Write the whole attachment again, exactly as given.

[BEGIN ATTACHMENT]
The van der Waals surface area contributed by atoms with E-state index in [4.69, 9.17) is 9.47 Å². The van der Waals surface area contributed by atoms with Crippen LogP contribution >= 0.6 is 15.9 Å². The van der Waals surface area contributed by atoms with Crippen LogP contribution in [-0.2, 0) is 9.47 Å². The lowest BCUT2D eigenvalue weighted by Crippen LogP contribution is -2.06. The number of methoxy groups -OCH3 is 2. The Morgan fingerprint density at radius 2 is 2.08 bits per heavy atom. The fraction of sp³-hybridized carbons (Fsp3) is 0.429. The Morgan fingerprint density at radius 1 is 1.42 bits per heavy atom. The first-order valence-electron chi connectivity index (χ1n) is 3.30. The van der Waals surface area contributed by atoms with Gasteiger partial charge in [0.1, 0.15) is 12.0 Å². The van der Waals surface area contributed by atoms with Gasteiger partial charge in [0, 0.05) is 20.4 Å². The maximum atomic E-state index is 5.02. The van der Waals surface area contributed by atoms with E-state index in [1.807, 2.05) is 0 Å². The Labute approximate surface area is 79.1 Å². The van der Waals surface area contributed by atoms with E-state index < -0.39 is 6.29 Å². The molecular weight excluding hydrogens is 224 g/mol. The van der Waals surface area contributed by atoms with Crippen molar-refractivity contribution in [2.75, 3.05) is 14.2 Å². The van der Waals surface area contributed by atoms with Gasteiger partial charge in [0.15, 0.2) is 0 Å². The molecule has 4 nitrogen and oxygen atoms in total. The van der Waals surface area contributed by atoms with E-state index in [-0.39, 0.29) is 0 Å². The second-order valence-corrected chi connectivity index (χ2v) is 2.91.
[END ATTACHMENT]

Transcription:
The van der Waals surface area contributed by atoms with E-state index in [4.69, 9.17) is 9.47 Å². The van der Waals surface area contributed by atoms with Crippen LogP contribution >= 0.6 is 15.9 Å². The van der Waals surface area contributed by atoms with Crippen LogP contribution in [-0.2, 0) is 9.47 Å². The lowest BCUT2D eigenvalue weighted by Crippen LogP contribution is -2.06. The number of methoxy groups -OCH3 is 2. The Morgan fingerprint density at radius 2 is 2.08 bits per heavy atom. The fraction of sp³-hybridized carbons (Fsp3) is 0.429. The Morgan fingerprint density at radius 1 is 1.42 bits per heavy atom. The first-order valence-electron chi connectivity index (χ1n) is 3.30. The van der Waals surface area contributed by atoms with Gasteiger partial charge in [0.1, 0.15) is 12.0 Å². The van der Waals surface area contributed by atoms with Gasteiger partial charge in [0, 0.05) is 20.4 Å². The maximum atomic E-state index is 5.02. The van der Waals surface area contributed by atoms with E-state index in [1.807, 2.05) is 0 Å². The Labute approximate surface area is 79.1 Å². The van der Waals surface area contributed by atoms with E-state index < -0.39 is 6.29 Å². The molecular weight excluding hydrogens is 224 g/mol. The van der Waals surface area contributed by atoms with Crippen molar-refractivity contribution in [2.75, 3.05) is 14.2 Å². The van der Waals surface area contributed by atoms with Gasteiger partial charge in [0.15, 0.2) is 0 Å². The molecule has 4 nitrogen and oxygen atoms in total. The van der Waals surface area contributed by atoms with E-state index in [-0.39, 0.29) is 0 Å². The second-order valence-corrected chi connectivity index (χ2v) is 2.91.